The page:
Attorney General Mark Herring calls for discharge of disabled veterans’ student loans
Attorney General Mark R. Herring today joined a bipartisan coalition of 52 attorneys general in urging the U.S. Department of Education (DOE) to automatically forgive the student loans of veterans who became totally and permanently disabled in connection with their military service.
Attorney General Herring and his colleagues note in their letter to Secretary of Education Betsy DeVos that last year DOE identified more than 42,000 veterans as eligible for student loan relief due to a service-related total and permanent disability. Fewer than 9,000 of those veterans had applied to have their loans discharged by April 2018, however, and more than 25,000 had student loans in default.
The letter calls on Secretary DeVos and DOE to develop a process to automatically discharge the student loans of veterans determined by the Department of Veterans Affairs to be eligible for such relief. While the automatic discharge process is in development, the letter proposes that DOE should halt debt collection efforts targeting disabled veterans and clear their credit reports of any negative reporting related to their student loans.
“These brave men and women have put everything on the line for our country,” said Attorney General Herring. “Veterans with permanent and total disabilities, who may not have the ability to work anymore, deserve to live their lives without having to worry about student debt. Virginia has one of the largest veteran populations in the country and I will continue to advocate and fight for better consumer protections for them.”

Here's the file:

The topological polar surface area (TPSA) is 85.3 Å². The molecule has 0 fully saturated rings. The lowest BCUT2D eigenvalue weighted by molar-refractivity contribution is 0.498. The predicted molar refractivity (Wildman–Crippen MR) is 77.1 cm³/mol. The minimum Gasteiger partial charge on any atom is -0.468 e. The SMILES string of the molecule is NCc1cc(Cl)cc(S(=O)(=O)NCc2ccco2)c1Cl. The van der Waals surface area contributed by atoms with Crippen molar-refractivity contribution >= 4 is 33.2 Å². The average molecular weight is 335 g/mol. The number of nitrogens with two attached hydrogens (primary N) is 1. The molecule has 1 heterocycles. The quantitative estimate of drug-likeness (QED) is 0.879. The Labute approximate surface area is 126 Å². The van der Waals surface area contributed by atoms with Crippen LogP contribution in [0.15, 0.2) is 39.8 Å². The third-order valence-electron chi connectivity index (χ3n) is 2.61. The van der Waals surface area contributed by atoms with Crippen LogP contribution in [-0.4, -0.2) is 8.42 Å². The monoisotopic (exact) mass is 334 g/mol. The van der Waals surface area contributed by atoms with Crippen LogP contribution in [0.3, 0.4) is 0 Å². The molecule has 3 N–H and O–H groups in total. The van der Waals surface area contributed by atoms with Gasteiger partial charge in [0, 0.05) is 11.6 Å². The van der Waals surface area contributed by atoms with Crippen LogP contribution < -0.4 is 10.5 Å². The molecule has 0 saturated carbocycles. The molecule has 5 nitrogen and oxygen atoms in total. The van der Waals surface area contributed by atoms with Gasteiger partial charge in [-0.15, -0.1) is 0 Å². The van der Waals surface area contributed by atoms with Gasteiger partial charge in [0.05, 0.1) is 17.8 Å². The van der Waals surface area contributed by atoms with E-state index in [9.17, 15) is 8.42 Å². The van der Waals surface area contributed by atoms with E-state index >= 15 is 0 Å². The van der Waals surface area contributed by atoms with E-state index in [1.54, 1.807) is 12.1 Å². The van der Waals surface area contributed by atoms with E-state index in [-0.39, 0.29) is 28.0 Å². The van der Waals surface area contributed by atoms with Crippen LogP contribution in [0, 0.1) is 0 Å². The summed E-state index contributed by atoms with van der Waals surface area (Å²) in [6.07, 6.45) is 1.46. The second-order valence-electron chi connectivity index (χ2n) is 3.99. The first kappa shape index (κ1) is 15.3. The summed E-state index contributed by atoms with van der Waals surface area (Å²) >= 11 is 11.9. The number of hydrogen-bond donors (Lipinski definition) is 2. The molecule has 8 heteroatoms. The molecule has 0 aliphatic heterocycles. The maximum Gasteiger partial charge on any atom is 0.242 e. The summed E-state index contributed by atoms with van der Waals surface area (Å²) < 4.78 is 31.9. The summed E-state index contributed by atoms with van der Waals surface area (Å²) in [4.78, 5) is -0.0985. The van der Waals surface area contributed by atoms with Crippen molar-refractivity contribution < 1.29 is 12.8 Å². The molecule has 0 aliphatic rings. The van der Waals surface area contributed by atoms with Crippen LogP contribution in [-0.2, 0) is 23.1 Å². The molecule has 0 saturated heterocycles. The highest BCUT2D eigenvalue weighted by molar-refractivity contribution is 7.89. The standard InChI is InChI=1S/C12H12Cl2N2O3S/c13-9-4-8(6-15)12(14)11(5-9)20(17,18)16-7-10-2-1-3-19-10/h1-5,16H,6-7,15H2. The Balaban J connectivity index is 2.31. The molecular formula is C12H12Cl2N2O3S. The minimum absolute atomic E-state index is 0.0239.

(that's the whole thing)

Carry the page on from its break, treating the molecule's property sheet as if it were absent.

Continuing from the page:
Under federal law, DOE is required to discharge the federal student loans of veterans determined by the Department of Veterans Affairs to be unemployable (or totally and permanently disabled) due to a service-connected condition. Although DOE currently requires disabled veterans to take affirmative steps to apply for a loan discharge, those steps are not required by law.
The attorneys general note that the federal government has taken some steps to make it easier for eligible veterans to secure student loan relief. However, according to their letter, an automatic discharge process that gives individual veterans an opportunity to opt out for personal reasons “would eliminate unnecessary paperwork burdens and ensure that all eligible disabled veterans can receive a discharge.”
The letter supporting automatic student loan discharges for totally and permanently disabled veterans received support from enough attorneys general to become formal policy of the National Association of Attorneys General. This designation is reserved for letters and comments supported by at least 36 attorneys general.
“Proposals for automatic discharges with opt-out rights have bipartisan support in Congress and among leading veterans’ advocacy organizations,” the letter states. The veterans groups supporting such proposals have included: Vietnam Veterans for America, Veterans Education Success, The Retired Enlisted Association, High Ground Advocacy, and Ivy League Veterans Council.
The letter closes by urging DOE to “take action to better protect those who once protected the nation. Our veterans deserve nothing less.”